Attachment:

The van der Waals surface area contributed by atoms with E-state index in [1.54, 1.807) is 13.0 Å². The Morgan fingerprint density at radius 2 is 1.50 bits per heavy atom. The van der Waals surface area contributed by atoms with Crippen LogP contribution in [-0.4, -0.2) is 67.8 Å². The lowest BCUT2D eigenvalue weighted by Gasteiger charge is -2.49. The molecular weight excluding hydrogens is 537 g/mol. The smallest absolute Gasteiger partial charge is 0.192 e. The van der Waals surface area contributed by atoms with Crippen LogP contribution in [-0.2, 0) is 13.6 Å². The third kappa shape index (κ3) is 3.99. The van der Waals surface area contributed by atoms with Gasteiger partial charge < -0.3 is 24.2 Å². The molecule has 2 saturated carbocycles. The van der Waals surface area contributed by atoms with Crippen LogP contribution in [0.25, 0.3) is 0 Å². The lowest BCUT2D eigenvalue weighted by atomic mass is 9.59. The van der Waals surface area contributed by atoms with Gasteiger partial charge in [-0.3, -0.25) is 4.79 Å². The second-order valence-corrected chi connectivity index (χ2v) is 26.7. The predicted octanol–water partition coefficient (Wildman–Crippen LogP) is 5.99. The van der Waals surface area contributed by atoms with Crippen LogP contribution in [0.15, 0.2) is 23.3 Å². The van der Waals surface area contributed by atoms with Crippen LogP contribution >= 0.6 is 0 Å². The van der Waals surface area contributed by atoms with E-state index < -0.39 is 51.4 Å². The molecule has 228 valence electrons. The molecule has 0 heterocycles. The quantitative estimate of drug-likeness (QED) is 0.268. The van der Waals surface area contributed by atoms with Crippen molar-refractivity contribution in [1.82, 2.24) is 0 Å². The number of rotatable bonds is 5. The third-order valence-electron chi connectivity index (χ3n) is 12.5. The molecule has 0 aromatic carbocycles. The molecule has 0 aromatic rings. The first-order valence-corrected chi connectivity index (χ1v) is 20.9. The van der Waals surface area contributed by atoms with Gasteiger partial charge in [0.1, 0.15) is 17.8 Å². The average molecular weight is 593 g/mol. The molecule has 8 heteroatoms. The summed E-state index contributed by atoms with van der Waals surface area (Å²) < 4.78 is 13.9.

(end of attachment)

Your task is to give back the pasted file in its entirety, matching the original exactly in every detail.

The van der Waals surface area contributed by atoms with E-state index in [1.54, 1.807) is 13.0 Å². The Morgan fingerprint density at radius 2 is 1.50 bits per heavy atom. The van der Waals surface area contributed by atoms with Crippen LogP contribution in [-0.4, -0.2) is 67.8 Å². The lowest BCUT2D eigenvalue weighted by Gasteiger charge is -2.49. The molecular weight excluding hydrogens is 537 g/mol. The smallest absolute Gasteiger partial charge is 0.192 e. The van der Waals surface area contributed by atoms with Crippen LogP contribution in [-0.2, 0) is 13.6 Å². The third kappa shape index (κ3) is 3.99. The van der Waals surface area contributed by atoms with Gasteiger partial charge < -0.3 is 24.2 Å². The molecule has 2 saturated carbocycles. The van der Waals surface area contributed by atoms with Crippen LogP contribution in [0.25, 0.3) is 0 Å². The lowest BCUT2D eigenvalue weighted by atomic mass is 9.59. The van der Waals surface area contributed by atoms with Gasteiger partial charge in [-0.3, -0.25) is 4.79 Å². The second-order valence-corrected chi connectivity index (χ2v) is 26.7. The predicted octanol–water partition coefficient (Wildman–Crippen LogP) is 5.99. The van der Waals surface area contributed by atoms with Crippen LogP contribution in [0.15, 0.2) is 23.3 Å². The van der Waals surface area contributed by atoms with Crippen LogP contribution >= 0.6 is 0 Å². The van der Waals surface area contributed by atoms with E-state index < -0.39 is 51.4 Å². The molecule has 228 valence electrons. The molecule has 0 heterocycles. The quantitative estimate of drug-likeness (QED) is 0.268. The van der Waals surface area contributed by atoms with Crippen molar-refractivity contribution in [1.82, 2.24) is 0 Å². The number of rotatable bonds is 5. The third-order valence-electron chi connectivity index (χ3n) is 12.5. The molecule has 0 aromatic carbocycles. The molecule has 0 aromatic rings. The first-order valence-corrected chi connectivity index (χ1v) is 20.9. The van der Waals surface area contributed by atoms with Gasteiger partial charge in [0.1, 0.15) is 17.8 Å². The average molecular weight is 593 g/mol. The molecule has 8 heteroatoms. The summed E-state index contributed by atoms with van der Waals surface area (Å²) < 4.78 is 13.9.